Oliver came to a conclusion to try an experimental treatment method on the patients. His treatment included giving the patient high doses of a drug known as L-Dopa. What he had in mind with the drug usage was to stimulate the patient out of a catatonic state. The drug was used for people with Parkinson’s disease since it stimulated dopamine production, which is a neurotransmitter. Oliver believed that it would result in a similar situation with the “sleepy” patients.
The outcome was truly interesting. Patients started to wake up after the drug administration, without being aware that they had been in a catatonic state for decades. “Yo-yo effect” was observed in some of them, meaning that their response to the treatment fluctuated.
The treatment made Oliver understand that psychiatric and medicinal therapy had to go together to help patients with their mental and physical struggles.
He gave details about his research and used audio and visual recordings to further prove his points, providing a variety of patient behavior.
In 1972, the book Awakenings was published, which told the story of these unique patients. Oliver gained further acknowledgments within the medical community as his book became more and more popular, even gaining awards such as the British Hawthornden Prize for imaginative literature.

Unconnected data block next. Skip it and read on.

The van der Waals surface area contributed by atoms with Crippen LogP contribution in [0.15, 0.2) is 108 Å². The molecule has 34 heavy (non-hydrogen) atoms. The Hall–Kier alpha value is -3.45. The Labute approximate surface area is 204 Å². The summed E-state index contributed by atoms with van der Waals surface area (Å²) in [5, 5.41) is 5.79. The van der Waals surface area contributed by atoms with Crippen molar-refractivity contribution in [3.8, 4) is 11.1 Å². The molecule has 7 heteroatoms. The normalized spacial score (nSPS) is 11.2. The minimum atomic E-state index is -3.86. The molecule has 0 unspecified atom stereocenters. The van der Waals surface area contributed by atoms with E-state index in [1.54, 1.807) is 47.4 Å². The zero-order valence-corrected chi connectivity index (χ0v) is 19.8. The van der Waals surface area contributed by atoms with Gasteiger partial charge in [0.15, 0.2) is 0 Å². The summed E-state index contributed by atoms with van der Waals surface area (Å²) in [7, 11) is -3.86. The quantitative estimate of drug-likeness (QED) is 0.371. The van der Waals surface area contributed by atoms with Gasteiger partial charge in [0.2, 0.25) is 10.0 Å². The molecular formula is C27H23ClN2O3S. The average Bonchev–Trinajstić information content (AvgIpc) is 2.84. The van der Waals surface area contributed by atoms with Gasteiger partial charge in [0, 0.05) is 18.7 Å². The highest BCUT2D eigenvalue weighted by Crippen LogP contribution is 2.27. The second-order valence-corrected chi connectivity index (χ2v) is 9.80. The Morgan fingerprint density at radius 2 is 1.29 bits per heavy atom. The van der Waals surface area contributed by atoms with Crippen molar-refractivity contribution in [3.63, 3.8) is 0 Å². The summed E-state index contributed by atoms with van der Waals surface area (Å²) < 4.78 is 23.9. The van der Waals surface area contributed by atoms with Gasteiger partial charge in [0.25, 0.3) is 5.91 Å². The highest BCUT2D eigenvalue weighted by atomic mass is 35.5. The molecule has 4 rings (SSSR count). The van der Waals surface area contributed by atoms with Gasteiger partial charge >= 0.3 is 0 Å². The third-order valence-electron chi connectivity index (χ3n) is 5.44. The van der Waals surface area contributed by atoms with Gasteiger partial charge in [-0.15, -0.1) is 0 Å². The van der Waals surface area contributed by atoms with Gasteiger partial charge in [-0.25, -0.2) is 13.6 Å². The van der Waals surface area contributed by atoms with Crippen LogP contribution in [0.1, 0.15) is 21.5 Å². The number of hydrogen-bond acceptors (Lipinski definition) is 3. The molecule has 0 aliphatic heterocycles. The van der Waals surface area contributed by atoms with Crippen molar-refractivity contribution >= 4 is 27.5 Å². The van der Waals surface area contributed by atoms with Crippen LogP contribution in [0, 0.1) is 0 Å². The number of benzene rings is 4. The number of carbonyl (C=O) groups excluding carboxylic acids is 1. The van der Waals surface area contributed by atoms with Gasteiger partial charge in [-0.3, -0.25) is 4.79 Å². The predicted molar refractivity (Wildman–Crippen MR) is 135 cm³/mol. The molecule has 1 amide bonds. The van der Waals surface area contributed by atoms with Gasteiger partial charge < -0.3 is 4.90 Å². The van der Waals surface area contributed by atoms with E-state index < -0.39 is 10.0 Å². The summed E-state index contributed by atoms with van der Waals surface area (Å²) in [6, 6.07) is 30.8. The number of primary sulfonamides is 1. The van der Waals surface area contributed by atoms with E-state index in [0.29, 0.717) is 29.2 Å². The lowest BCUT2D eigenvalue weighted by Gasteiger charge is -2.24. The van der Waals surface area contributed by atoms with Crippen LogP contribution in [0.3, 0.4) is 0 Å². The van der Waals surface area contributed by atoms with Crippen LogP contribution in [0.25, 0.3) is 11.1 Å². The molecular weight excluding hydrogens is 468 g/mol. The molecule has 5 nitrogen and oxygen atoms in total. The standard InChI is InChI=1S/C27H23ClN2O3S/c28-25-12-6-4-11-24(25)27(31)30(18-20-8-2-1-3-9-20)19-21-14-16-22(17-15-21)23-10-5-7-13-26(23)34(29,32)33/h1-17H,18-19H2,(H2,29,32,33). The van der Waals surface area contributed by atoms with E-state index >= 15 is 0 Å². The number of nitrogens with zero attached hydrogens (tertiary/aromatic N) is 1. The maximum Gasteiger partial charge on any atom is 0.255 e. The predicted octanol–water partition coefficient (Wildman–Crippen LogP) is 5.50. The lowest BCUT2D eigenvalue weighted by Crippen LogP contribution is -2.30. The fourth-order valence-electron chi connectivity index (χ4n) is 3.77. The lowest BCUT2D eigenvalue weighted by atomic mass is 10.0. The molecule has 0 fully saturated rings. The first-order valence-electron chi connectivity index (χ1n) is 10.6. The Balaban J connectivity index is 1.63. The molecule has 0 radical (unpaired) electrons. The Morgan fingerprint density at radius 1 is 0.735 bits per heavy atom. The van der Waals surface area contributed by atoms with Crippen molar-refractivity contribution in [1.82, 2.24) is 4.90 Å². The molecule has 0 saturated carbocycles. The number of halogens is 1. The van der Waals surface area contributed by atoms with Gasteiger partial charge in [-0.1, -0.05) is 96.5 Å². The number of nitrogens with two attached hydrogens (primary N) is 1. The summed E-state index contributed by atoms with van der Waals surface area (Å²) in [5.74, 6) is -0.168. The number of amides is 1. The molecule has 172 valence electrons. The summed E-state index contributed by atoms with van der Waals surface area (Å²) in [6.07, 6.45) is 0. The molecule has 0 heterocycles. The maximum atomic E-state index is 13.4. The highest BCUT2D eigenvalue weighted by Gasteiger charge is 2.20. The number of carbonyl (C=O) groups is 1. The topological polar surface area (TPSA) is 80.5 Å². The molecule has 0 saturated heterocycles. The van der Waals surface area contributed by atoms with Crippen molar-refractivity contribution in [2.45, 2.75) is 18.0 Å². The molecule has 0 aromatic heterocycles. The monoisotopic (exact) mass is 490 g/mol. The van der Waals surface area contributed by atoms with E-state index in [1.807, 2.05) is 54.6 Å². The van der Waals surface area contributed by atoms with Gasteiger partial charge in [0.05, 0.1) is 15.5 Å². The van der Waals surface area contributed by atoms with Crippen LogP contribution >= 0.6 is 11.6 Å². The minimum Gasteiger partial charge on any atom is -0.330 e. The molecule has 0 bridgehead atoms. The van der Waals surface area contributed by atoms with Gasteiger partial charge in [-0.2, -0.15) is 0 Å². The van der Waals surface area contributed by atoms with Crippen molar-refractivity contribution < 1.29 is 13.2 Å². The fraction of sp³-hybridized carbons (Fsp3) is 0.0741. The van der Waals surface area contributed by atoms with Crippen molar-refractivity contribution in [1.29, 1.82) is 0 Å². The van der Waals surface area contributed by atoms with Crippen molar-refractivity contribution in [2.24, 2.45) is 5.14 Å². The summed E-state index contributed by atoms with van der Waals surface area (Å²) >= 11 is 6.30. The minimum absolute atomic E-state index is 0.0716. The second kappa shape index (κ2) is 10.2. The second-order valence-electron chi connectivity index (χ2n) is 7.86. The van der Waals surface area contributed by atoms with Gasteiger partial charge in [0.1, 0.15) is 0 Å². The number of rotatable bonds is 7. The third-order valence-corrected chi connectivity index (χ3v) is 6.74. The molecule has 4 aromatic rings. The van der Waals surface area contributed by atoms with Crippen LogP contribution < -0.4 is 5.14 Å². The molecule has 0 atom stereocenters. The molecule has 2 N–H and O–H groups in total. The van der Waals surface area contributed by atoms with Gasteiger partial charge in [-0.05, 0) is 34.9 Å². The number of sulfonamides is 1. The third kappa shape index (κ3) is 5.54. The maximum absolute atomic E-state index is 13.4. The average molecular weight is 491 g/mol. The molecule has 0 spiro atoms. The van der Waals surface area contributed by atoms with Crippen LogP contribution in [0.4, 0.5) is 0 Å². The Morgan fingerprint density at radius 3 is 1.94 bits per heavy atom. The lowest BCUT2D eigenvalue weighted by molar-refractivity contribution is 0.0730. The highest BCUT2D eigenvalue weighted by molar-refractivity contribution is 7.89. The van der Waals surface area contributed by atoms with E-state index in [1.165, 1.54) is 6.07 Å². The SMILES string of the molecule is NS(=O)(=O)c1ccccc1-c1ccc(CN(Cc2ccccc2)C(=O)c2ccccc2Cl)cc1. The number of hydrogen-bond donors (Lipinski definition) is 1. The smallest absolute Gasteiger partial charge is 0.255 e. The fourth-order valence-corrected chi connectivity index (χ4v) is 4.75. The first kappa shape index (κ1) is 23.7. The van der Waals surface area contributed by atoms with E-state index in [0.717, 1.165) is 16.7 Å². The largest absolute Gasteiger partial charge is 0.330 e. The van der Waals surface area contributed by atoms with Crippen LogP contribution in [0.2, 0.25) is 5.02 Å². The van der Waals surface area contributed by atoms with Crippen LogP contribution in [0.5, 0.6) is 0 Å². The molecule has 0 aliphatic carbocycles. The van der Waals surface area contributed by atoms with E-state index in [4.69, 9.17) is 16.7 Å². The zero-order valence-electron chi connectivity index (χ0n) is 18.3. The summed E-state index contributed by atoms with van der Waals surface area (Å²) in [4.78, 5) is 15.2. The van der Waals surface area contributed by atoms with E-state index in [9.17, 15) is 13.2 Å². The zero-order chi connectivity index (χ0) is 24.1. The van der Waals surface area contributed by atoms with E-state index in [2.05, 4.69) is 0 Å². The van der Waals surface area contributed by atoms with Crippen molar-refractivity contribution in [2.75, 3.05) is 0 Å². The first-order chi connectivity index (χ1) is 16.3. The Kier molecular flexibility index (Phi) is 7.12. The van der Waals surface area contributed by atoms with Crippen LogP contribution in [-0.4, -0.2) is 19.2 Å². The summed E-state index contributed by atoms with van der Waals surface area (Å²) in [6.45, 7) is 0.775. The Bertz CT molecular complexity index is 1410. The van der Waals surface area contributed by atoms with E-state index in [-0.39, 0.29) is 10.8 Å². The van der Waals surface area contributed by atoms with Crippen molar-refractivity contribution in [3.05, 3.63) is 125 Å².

Chapter 7 – A significant encounter with a Norwegian bull resulted in another book.
Oliver took a vacation to Norway in 1974 to write another book. He chose a nearby mountain to go for a hike during his time there.
Soon after he began to hike, he came across a warning sign about bulls. He thought it was the product of some Norwegians with a weird sense of humor. After all, who would come across bulls in the mountains?
But unfortunately, while he kept climbing, he turned a corner and there it was, an enormous bull waiting for him!
His initial reaction was to turn around slowly, he couldn’t help but begin running away from the bull. But right after he started running, he realized that the bull was chasing him. Completely shocked and panicked, he didn’t pay attention to where he put his foot and fell off a ledge. The experience resulted in his breaking one of his legs.